I would like to thank everyone who attended the conference live and I would like to thank the professors for holding the lectures. I believe it was successful and everything went relatively smoothly as I had hoped. In case you couldn’t watch live or want to rewatch parts, above is the link to the conference. The link in the emails I sent out should be working as well.
It was great to see that people are interested in an event like this and the topics were amazing as well. If you have any topics or parts of neuroscience you would like to see in a future event, please contact me under firstname.lastname@example.org and I will try to organize a professor lineup with that topic included.
If you have any other questions to the professors or me, you can contact me and I will forward the questions to the professors or you can post any questions in the comments on Youtube.
Book/article recommendations we heard from professors:
Prof. Francis: Dr. Marc Schukit, Drug and Alcohol Abuse
Prof. Arnsten: Yackle K, Schwarz LA, Kam K, Sorokin JM, Huguenard JR, Feldman JL, Luo L, Krasnow MA. Breathing control center neurons that promote arousal in mice. Science. 2017 Mar 31;355(6332):1411-1415. doi: 10.1126/science.aai7984. Epub 2017 Mar 30.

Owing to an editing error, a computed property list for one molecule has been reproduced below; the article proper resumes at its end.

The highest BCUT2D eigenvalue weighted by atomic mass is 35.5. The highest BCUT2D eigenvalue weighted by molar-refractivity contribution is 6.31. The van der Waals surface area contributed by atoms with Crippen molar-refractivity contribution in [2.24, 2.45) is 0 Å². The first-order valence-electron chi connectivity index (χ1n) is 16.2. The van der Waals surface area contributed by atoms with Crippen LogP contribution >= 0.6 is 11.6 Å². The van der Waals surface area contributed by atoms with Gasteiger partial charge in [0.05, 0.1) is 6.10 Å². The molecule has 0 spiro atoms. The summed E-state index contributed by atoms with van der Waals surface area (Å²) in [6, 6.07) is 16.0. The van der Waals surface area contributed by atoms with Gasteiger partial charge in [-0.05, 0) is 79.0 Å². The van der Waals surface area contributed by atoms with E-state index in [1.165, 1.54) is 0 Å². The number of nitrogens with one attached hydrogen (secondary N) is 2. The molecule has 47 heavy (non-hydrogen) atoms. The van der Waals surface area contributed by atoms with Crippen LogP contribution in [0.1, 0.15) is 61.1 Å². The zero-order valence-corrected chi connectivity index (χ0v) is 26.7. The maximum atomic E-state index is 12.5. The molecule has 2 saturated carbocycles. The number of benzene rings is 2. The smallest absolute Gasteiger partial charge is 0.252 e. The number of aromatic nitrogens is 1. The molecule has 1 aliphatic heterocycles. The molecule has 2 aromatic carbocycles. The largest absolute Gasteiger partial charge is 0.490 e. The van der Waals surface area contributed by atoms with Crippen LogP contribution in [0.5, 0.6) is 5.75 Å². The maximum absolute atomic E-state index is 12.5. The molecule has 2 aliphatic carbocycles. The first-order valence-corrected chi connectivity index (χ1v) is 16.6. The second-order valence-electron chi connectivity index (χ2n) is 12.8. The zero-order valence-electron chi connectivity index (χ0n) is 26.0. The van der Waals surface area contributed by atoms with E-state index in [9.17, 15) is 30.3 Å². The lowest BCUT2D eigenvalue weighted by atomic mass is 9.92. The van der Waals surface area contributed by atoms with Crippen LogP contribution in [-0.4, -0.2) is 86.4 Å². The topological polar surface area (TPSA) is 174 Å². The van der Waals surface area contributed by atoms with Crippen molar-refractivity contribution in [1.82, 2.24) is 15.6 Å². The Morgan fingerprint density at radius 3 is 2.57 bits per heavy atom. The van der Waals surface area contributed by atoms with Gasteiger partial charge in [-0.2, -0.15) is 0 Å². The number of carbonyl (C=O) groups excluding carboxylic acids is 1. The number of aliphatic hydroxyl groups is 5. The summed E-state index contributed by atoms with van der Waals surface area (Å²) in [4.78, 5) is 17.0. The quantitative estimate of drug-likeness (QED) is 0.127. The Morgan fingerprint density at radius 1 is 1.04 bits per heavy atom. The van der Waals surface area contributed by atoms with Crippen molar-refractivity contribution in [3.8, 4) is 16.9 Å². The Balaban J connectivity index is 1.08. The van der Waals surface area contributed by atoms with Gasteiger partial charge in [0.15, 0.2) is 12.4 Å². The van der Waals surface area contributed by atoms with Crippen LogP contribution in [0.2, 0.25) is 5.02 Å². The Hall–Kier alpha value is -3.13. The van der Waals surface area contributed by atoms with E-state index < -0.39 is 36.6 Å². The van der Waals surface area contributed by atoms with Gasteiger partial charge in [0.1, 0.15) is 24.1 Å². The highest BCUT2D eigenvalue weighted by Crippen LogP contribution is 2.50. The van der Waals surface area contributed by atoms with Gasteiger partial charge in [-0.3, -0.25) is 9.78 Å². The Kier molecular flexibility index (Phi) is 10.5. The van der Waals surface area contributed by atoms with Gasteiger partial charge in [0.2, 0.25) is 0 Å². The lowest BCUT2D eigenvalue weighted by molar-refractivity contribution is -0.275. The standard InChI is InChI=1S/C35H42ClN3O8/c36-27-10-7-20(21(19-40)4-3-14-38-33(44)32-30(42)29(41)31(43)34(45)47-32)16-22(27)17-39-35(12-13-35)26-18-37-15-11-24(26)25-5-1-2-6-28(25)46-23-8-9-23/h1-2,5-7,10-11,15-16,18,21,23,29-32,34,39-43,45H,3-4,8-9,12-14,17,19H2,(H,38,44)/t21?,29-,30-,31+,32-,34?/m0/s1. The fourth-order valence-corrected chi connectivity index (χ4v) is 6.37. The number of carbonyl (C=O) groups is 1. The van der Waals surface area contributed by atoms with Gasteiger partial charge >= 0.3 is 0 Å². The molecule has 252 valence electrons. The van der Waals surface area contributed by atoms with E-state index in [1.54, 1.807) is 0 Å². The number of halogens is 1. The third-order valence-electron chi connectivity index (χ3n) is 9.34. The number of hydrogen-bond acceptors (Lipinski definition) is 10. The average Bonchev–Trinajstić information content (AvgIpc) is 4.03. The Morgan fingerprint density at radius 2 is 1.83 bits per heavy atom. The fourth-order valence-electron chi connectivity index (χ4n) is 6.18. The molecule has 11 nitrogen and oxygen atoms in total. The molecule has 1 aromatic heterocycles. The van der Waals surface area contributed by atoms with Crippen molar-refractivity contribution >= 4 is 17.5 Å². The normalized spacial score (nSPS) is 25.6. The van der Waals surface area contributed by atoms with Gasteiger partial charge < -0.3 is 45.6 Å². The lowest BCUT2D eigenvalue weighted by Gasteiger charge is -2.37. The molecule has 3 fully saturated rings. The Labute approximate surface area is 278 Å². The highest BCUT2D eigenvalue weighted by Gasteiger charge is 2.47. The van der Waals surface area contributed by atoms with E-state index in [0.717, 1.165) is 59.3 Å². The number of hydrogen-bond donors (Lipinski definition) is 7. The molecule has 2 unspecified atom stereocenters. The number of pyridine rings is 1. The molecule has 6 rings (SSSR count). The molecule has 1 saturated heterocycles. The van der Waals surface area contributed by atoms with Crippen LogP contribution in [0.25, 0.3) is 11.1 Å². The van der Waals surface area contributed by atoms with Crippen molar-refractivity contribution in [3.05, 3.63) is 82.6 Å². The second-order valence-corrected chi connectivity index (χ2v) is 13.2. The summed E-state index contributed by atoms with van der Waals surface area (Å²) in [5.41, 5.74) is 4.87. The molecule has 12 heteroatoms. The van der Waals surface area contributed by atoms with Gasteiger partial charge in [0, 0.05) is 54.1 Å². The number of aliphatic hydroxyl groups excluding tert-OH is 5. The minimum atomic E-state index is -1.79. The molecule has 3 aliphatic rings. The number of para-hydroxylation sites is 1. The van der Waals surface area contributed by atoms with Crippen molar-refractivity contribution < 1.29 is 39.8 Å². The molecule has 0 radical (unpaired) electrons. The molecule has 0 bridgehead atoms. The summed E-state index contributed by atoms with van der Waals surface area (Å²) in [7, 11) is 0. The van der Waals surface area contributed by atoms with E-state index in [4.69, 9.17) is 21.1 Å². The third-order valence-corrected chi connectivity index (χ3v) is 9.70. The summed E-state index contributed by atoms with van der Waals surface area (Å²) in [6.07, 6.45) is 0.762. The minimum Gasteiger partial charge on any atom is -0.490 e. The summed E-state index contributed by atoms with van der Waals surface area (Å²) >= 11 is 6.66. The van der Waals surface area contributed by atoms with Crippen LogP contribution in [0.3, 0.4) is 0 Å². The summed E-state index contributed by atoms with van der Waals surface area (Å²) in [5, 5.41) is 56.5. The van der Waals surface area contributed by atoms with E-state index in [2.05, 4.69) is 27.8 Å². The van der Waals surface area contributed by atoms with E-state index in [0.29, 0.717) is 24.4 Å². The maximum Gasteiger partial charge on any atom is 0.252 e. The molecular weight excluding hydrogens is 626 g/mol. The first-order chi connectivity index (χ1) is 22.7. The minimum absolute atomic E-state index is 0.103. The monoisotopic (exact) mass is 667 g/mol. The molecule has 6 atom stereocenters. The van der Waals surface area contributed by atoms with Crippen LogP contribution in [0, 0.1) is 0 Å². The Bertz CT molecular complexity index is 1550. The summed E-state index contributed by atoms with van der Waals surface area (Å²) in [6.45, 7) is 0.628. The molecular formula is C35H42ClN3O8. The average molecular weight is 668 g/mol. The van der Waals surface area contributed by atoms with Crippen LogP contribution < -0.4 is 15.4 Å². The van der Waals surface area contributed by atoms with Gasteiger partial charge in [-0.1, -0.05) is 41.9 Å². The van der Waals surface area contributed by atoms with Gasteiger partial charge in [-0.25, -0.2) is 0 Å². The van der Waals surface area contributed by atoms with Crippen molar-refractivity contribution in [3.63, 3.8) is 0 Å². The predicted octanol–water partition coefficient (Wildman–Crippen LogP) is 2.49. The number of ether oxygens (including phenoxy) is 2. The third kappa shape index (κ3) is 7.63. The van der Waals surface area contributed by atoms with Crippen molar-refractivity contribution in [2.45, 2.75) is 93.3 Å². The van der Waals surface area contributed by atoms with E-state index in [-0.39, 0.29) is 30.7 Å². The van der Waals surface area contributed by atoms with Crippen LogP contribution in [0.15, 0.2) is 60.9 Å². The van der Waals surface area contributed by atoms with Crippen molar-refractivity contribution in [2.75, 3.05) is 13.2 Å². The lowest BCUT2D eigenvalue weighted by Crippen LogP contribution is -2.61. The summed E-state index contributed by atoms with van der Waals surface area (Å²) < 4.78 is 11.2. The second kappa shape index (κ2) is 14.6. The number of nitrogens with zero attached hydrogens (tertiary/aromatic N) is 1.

Thank you for your interest in the conference. Below are the Youtube links to the conference, which starts at 11am EST on Thursday. (If you are outside of the US, please convert to your own time zone) I’ve come to the realization that Youtube might block the stream if they sense a copyright slide or anything against community guidelines. For this reason I have made three backup links. Please join us on the main stream link. In case that gets taken down, we will continue the conference on the backup link in a few minutes.
I am contacting you regarding a virtual neuroscience conference I am planning for teenagers and would like to invite your class and students.
An online conference is an engaging opportunity to teach high school students more about neuroscience. Well known US neuroscientists and top university professors from Harvard, Yale and more are invited. The live stream will be streamed on Zoom and made available via a Youtube live stream. Short 30 minute lectures will be offered with corresponding powerpoint presentations on topics attached in the pdfs. The pdfs have the professors listed, their lecture titles and descriptions, and the exact timeline of the day.
The date is May 21st, Thursday from 11am EST.
If you are interested in this conference, please contact me under email@example.com to confirm and approximate the number of participants. I will send you the youtube link to the stream the day prior per email.